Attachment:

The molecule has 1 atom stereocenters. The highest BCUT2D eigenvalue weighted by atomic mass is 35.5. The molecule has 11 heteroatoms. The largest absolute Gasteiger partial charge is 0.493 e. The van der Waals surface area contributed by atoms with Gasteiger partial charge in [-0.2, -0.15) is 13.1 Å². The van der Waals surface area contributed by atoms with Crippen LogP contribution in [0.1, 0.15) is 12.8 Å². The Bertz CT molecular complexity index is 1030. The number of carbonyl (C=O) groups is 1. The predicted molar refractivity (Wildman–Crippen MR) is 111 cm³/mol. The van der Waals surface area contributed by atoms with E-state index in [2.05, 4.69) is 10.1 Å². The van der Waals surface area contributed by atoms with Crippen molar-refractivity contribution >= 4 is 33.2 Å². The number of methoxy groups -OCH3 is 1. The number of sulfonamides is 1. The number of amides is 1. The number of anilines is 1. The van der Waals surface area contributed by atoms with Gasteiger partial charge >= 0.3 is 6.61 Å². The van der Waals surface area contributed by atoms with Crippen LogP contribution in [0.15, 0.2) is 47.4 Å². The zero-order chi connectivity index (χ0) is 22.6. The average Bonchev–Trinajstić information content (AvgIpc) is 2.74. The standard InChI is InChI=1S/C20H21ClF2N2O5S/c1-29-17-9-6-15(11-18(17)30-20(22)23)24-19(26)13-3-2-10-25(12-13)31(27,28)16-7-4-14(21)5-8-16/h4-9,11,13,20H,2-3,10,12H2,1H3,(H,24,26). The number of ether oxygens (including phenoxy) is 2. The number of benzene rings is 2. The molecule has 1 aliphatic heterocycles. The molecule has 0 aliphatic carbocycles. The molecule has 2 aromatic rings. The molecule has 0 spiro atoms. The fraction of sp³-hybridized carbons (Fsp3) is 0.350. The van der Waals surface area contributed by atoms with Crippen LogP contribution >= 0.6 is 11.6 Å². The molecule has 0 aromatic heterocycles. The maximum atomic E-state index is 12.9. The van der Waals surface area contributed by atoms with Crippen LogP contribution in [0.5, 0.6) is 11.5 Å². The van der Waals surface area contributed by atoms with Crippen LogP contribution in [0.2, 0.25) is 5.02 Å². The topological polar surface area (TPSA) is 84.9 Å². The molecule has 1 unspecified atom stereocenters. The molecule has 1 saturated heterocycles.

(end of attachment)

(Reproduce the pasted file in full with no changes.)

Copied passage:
The molecule has 1 atom stereocenters. The highest BCUT2D eigenvalue weighted by atomic mass is 35.5. The molecule has 11 heteroatoms. The largest absolute Gasteiger partial charge is 0.493 e. The van der Waals surface area contributed by atoms with Gasteiger partial charge in [-0.2, -0.15) is 13.1 Å². The van der Waals surface area contributed by atoms with Crippen LogP contribution in [0.1, 0.15) is 12.8 Å². The Bertz CT molecular complexity index is 1030. The number of carbonyl (C=O) groups is 1. The predicted molar refractivity (Wildman–Crippen MR) is 111 cm³/mol. The van der Waals surface area contributed by atoms with E-state index in [2.05, 4.69) is 10.1 Å². The van der Waals surface area contributed by atoms with Crippen molar-refractivity contribution >= 4 is 33.2 Å². The number of methoxy groups -OCH3 is 1. The number of sulfonamides is 1. The number of amides is 1. The number of anilines is 1. The van der Waals surface area contributed by atoms with Gasteiger partial charge >= 0.3 is 6.61 Å². The van der Waals surface area contributed by atoms with Crippen LogP contribution in [0.15, 0.2) is 47.4 Å². The zero-order chi connectivity index (χ0) is 22.6. The average Bonchev–Trinajstić information content (AvgIpc) is 2.74. The standard InChI is InChI=1S/C20H21ClF2N2O5S/c1-29-17-9-6-15(11-18(17)30-20(22)23)24-19(26)13-3-2-10-25(12-13)31(27,28)16-7-4-14(21)5-8-16/h4-9,11,13,20H,2-3,10,12H2,1H3,(H,24,26). The number of ether oxygens (including phenoxy) is 2. The number of benzene rings is 2. The molecule has 1 aliphatic heterocycles. The molecule has 0 aliphatic carbocycles. The molecule has 2 aromatic rings. The molecule has 0 spiro atoms. The fraction of sp³-hybridized carbons (Fsp3) is 0.350. The van der Waals surface area contributed by atoms with Crippen LogP contribution >= 0.6 is 11.6 Å². The molecule has 0 aromatic heterocycles. The maximum atomic E-state index is 12.9. The van der Waals surface area contributed by atoms with Crippen LogP contribution in [0.5, 0.6) is 11.5 Å². The van der Waals surface area contributed by atoms with Crippen LogP contribution in [0.2, 0.25) is 5.02 Å². The topological polar surface area (TPSA) is 84.9 Å². The molecule has 1 unspecified atom stereocenters. The molecule has 1 saturated heterocycles.